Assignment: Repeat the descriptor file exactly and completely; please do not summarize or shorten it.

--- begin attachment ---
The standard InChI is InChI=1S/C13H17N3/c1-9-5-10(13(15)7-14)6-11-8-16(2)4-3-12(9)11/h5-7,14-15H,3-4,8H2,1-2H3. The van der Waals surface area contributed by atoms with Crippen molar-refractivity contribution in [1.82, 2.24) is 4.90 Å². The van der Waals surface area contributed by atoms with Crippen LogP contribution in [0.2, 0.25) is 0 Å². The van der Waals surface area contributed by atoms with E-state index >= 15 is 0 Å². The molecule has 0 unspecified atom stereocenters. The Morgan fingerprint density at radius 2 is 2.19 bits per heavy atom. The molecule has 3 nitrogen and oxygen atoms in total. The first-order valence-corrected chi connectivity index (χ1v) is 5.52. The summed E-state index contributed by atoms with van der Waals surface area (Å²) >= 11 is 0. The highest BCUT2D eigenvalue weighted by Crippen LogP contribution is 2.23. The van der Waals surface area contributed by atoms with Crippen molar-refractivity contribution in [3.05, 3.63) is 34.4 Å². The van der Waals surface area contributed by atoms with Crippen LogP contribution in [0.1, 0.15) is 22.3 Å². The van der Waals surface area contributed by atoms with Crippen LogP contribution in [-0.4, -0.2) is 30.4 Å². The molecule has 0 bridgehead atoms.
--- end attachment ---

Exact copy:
The standard InChI is InChI=1S/C13H17N3/c1-9-5-10(13(15)7-14)6-11-8-16(2)4-3-12(9)11/h5-7,14-15H,3-4,8H2,1-2H3. The van der Waals surface area contributed by atoms with Crippen molar-refractivity contribution in [1.82, 2.24) is 4.90 Å². The van der Waals surface area contributed by atoms with Crippen LogP contribution in [0.2, 0.25) is 0 Å². The van der Waals surface area contributed by atoms with E-state index >= 15 is 0 Å². The molecule has 0 unspecified atom stereocenters. The Morgan fingerprint density at radius 2 is 2.19 bits per heavy atom. The molecule has 3 nitrogen and oxygen atoms in total. The first-order valence-corrected chi connectivity index (χ1v) is 5.52. The summed E-state index contributed by atoms with van der Waals surface area (Å²) >= 11 is 0. The highest BCUT2D eigenvalue weighted by Crippen LogP contribution is 2.23. The van der Waals surface area contributed by atoms with Crippen molar-refractivity contribution in [3.05, 3.63) is 34.4 Å². The van der Waals surface area contributed by atoms with Crippen LogP contribution in [0.1, 0.15) is 22.3 Å². The van der Waals surface area contributed by atoms with Crippen LogP contribution in [-0.4, -0.2) is 30.4 Å². The molecule has 0 bridgehead atoms.